Best Places to Camp in WA State

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Already dreaming of that first spring camping trip?  According to Sunset Magazine, these are the best places to camp in the state.  (And if you need an RV, here’s our website.)

1. Cape Disappointment State Park, Southwest of Ilwaco

The campground launches you into 1,880 pristine acres at the end of the Long Beach Peninsula. Wander 27 miles of beach, or go clamming or fishing. Sites 104 and 105 have great beach access. 360/902-8844; book at

2. Lone Fir Campground, Okanogan National Forest, Northwest of Winthrop

A wooded spot along Early Winters Creek offers a cool base for exploring the northern Methow Valley. On hot days, head to the swimming beach at Pearrygin Lake State Park, near Winthrop. No reservations; 509/996-4003.

3. White River Campground, Mt. Rainier National Park

Keep an eye out for mountain goats near this campground (accessed from the White River entrance) on Mt. Rainier. For wildflowers, hike 3 miles to Glacier Basin or 4.2 miles up, up, up to Summerland via the Wonderland Trail. No reservations; 360/569-2211.

4. Curlew Lake State Park, Northeast of Republic

This 5.5-mile-long lake in the state’s northeastern corner is famous for its trout fishing and swimming. Bring your passport and take a day trip to the historic mining and railroad town of Grand Forks, British Columbia, 27 miles north. Book online at; 360/902-8844.

5. Moran State Park, on Orcas Island in the San Juan Islands

After you summit 2,400-foot Mt. Constitution or conquer the park’s bike trails, cool off by Cascade Lake at this shaded campground. Skip the long car-ferry lines and walk on with your gear; the Orcas Island Shuttle ($5 one-way; runs all summer long. 360/902-8844; book at

Moran State Park, Orcas Island

The jewel of Washington’s state park system, with 5,252 acres of forests, lakes, and waterfalls. The view from Mt. Constitution is world-class and well worth the trek upward.

More: Explore Washington’s San Juan Islands

6. Penrose Point State Park, Southwest of Purdy

On the Key Peninsula, Penrose is the best of two worlds ― Northwest forest and Puget Sound beach, with a Frisbee-perfect lawn connecting the two. The group campsite near the playfield and beach can sleep up to 50 people. 360/902-8844; book at (group site: 888/226-7688).

7. Salt Creek Recreation Area, West of Port Angeles

Awe-inspiring views over the Strait of Juan de Fuca and colorful tidepools at Tongue Point Marine Life Sanctuary make this a standout. Choose a spot with a view over the strait―we like site 63. or 360/928-3441; book by mail (details on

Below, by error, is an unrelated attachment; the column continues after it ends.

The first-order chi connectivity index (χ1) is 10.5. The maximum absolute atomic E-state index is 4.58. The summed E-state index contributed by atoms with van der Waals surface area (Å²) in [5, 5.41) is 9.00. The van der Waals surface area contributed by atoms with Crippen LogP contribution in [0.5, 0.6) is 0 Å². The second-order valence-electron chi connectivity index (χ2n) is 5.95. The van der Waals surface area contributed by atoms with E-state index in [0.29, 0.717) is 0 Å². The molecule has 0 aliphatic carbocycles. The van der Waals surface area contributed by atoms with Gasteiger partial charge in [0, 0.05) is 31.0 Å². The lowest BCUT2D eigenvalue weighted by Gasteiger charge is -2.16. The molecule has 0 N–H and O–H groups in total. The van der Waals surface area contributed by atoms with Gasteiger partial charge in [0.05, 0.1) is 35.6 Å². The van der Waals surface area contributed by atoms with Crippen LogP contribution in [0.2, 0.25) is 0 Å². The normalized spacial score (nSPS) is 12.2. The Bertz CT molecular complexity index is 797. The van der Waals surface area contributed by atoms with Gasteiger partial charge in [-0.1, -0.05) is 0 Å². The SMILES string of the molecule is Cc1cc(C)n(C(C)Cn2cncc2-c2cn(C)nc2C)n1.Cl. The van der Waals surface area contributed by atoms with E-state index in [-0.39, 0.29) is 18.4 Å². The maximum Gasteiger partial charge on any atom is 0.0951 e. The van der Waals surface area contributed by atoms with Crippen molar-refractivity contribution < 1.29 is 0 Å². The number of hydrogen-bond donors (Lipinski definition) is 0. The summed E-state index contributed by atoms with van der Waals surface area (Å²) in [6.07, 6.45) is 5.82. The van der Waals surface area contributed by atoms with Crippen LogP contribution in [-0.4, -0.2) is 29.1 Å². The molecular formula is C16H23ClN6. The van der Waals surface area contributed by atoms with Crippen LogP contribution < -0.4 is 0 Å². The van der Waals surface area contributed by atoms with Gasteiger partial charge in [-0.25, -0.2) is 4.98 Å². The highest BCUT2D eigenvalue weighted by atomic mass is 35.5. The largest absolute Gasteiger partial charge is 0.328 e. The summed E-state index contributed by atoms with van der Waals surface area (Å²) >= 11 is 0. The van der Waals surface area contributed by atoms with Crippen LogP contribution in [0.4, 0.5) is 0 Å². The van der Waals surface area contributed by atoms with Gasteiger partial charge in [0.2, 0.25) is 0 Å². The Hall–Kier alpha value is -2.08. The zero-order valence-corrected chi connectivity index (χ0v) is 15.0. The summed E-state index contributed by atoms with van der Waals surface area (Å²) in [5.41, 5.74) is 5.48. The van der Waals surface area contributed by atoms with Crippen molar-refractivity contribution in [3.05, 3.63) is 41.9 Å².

8. Doe Bay Resort, on Orcas Island in the San Juan Islands

The best spot at the eclectic, 38-acre Doe Bay Resort with its 27 sites on Orcas Island isn’t a crunchy cabin, one of the yurts, or a Buckminster Fuller–like dome. It’s a simple tent site called Seal Landing: The grassy bluff on the point of Otter Cove has a front seat to sunrise, and it’s just steps from the new soaking tubs, a sauna, and a cafe serving organic, locally sourced food, from scallops to foraged nettles.

9. Second Beach, Olympic National Park

Hemmed in by rugged headlands and bookended by natural arches with keyhole views, Olympic National Park’s broad Second Beach—reachable by a quick 0.7-mile hike—is the coast’s crown jewel. Pitch your tent on the sand and unzip to views of seals, bald eagles, and the Quillayute Needles, a half-dozen surf-battered islets. No potable water;

10. Bridge Creek Campground, Leavenworth

On the border of the Enchantment Area Wilderness, Bridge Creek Campground’s falling leaves flash from mustard to maroon. Make time for the 8-mile round-trip to Colchuck Lake, a turquoise glacial gem set against neon larches and craggy peaks.

Okay, it’s obvious. But that’s the point: Rising to 14,410 feet, a mile and change above everything around it, Rainier is the only mountain in the Cascades that locals call “The Mountain.” (We know it’s a perfect summer day when “The Mountain is out.”) The intrepid climb it; the athletic hike the trails that make a necklace around it; everyone else drives up close to its glacial flanks, rolling wildflower fields, and cliffs to soak in the sensation of feeling very, very small.

11. Deer Park, Olympic National Park

Get a true backcountry feeling without ditching your car. At the meadowed 14 sites of the highest campground in Olympic (at 5,400 feet), you’ll likely be outnumbered by ungulates. The short jaunt up nearby Blue Mountain nets 360° views of jawbone peaks and the Strait of Juan de Fuca. And summer stargazing doesn’t get much better. No potable water; vault toilets; no reservations;

12. Wilderness Camping, Mt. Rainer National Park

It’s easier than ever to snag an overnight among the lowland forests and sub-alpine areas along the Wonderland Trail in Mt. Rainer National Park, thanks to a new online reservation system.

13. Jones Island State Park

Want San Juan Islands beachfront, all to yourself? The two rustic sites on the west side of this 188-acre island are set aside for human- or wind-powered arrivals only, so they’re perfectly quiet (except for the bark of sea lions). And the firepit—on a bluff, with logs for benches—is like a box seat for spectacular sunsets. Open year-round (potable water May–Sep); vault toilets; no reservations;

Jones Island State Park.